One hour before the ceremony is the worst time to learn that your dress doesn’t fit. There I was, all ready to go, with a photographer waiting at the door to snap pictures of my sisters lacing up my corset, and the stupid dress didn’t fit. It was a real battle to squeeze myself into it. And that’s exactly how I looked: squeezed. My boobs, my butt and my belly were bulging out like the dress was about to pop. I could hardly move in it or breathe when they managed to lace me up. It felt totally uncomfortable, but most of all it looked hideous.
The beautiful dress that gave me a nice hour-glass body now looked like a suffocating wrap. Because it was mermaid shape I could hardly walk in it and I had to pull the skirt up to get to the wider part, which also made the dress shorter: instead of softly brushing the floor, it was right above my ankles. The whole look was…
And what can you do? There was no time to do anything! I had to wear an ill-fitting, uncomfortable dress the entire evening and looked fatter than ever in the photos because the tight dress made my curves seem out of proportion.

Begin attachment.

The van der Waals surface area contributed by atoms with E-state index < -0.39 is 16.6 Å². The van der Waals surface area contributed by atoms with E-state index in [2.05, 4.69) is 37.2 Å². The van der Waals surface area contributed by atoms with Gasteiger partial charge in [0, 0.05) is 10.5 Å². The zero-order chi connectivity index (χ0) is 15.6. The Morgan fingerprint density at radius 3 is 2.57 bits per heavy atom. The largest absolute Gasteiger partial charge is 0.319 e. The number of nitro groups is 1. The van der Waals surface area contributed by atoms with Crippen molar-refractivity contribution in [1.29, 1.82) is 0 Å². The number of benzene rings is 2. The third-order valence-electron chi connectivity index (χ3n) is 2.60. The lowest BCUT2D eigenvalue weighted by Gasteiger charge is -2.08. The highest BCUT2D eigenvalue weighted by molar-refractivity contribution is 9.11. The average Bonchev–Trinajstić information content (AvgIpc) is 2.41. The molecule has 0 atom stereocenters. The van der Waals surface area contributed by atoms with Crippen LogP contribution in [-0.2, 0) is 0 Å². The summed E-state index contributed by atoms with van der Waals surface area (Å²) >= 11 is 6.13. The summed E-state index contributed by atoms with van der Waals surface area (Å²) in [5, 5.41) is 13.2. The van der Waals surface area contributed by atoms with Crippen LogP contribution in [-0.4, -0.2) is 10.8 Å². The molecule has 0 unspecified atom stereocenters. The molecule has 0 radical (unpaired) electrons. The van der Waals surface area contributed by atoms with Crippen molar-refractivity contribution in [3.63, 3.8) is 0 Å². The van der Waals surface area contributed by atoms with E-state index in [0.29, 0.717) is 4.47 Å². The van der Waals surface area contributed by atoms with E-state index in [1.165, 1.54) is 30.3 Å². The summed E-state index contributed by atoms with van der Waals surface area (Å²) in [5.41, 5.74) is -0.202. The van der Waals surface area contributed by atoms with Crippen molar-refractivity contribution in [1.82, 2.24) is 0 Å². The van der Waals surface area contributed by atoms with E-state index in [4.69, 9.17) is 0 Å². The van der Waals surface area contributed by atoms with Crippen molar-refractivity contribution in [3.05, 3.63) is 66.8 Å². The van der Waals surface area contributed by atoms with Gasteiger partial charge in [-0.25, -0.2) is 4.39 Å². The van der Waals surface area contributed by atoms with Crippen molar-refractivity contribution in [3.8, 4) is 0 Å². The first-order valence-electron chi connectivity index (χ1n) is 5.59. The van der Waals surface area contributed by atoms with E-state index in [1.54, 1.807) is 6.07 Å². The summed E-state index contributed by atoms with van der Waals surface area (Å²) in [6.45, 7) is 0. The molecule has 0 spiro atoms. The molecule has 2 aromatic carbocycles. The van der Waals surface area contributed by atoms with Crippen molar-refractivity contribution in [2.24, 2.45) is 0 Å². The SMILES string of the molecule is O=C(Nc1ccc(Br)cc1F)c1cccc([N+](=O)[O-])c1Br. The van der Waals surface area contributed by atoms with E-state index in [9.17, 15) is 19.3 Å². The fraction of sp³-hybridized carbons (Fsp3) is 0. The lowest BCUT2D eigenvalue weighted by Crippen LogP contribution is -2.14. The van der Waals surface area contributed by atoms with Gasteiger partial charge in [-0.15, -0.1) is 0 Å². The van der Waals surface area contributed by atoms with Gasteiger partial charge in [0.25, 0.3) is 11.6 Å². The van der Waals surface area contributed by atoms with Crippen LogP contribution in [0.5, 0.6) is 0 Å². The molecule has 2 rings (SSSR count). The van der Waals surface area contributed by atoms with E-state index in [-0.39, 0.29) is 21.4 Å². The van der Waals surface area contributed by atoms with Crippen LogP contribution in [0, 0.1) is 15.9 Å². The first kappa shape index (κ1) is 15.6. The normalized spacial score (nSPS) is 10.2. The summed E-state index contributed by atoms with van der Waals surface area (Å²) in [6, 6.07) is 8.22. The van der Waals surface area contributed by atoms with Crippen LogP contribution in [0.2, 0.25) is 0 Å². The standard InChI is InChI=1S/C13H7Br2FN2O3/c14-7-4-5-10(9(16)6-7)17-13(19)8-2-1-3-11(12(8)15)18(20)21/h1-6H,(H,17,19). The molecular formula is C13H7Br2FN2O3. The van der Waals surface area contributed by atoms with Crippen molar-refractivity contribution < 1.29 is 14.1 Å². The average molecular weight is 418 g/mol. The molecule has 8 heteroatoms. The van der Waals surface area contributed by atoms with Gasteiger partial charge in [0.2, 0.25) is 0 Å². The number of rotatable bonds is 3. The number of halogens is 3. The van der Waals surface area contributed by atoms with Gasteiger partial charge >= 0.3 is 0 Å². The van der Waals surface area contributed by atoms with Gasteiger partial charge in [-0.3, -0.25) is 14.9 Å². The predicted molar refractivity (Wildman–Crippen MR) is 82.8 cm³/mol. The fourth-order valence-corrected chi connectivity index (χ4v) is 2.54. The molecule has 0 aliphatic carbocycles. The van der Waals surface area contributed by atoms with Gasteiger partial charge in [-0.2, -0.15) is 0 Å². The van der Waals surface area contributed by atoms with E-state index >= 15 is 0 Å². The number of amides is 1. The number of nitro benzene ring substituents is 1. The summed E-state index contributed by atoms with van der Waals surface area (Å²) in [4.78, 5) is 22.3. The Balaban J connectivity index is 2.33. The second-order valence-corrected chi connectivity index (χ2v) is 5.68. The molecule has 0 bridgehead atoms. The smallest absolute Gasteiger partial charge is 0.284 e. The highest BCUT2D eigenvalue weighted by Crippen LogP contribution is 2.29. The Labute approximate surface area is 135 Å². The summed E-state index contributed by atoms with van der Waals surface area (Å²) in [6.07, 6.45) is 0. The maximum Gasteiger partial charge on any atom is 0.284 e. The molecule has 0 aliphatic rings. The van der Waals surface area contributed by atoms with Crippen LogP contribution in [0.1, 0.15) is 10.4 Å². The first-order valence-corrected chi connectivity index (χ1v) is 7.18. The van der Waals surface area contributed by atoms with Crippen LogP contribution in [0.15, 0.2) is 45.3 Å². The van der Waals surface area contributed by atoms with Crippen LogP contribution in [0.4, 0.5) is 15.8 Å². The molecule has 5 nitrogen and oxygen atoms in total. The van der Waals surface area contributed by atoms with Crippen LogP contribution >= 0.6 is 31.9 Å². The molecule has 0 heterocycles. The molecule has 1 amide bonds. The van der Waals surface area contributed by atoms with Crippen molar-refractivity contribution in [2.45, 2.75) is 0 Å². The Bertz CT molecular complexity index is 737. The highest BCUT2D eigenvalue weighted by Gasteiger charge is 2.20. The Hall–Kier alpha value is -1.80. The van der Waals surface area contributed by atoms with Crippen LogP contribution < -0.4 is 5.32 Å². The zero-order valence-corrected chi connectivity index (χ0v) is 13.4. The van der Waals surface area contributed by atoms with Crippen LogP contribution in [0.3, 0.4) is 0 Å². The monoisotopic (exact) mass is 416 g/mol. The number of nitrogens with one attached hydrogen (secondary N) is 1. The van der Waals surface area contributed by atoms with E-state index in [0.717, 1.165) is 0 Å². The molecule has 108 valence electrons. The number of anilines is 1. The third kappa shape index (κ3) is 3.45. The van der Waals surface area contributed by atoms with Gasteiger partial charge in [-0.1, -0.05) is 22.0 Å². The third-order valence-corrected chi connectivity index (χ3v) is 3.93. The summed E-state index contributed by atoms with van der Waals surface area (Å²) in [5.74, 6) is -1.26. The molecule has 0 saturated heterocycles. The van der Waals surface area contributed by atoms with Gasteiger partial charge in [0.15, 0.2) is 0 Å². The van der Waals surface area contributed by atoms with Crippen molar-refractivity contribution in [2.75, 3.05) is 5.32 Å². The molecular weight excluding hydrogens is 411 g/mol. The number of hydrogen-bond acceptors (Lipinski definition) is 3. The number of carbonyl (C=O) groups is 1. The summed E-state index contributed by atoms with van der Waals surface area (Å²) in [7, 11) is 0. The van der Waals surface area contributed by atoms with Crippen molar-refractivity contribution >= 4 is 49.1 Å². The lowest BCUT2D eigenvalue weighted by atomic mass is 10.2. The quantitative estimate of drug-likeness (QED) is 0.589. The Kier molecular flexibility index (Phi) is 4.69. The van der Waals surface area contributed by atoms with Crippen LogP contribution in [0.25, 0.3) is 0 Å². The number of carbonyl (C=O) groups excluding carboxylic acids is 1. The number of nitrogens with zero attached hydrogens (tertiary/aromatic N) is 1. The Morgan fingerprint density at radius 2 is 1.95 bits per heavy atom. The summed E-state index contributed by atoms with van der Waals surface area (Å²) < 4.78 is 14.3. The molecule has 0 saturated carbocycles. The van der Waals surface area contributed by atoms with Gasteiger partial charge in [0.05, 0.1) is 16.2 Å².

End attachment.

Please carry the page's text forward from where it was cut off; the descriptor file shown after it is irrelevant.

Every time I turned to the side all I could see was my bottom and belly sticking out like and air conditioner. All my friends said I looked beautiful, but I’m sure more than one thought the dress was wrong for me.
Believe it or not, that didn’t ruin my wedding. I enjoyed myself, managed to dance a little, smiled for everyone and felt like the undisputed center of attention.
As for the pictures I Photoshop-ed them all and erased my extra curves from the dress. In 20 or 30 years when I look at them it won’t matter much if they’re real or not.
As for the dress, I might wear it again for some wedding anniversary, when we’ll have a photo session, because we didn’t get to do the “trash the dress” after the wedding. By then, maybe I’ll have lost some weight and will look right in it as before.
If not, for our ten-year vow renewal, I’ll have a second chance to find the dress of my dreams.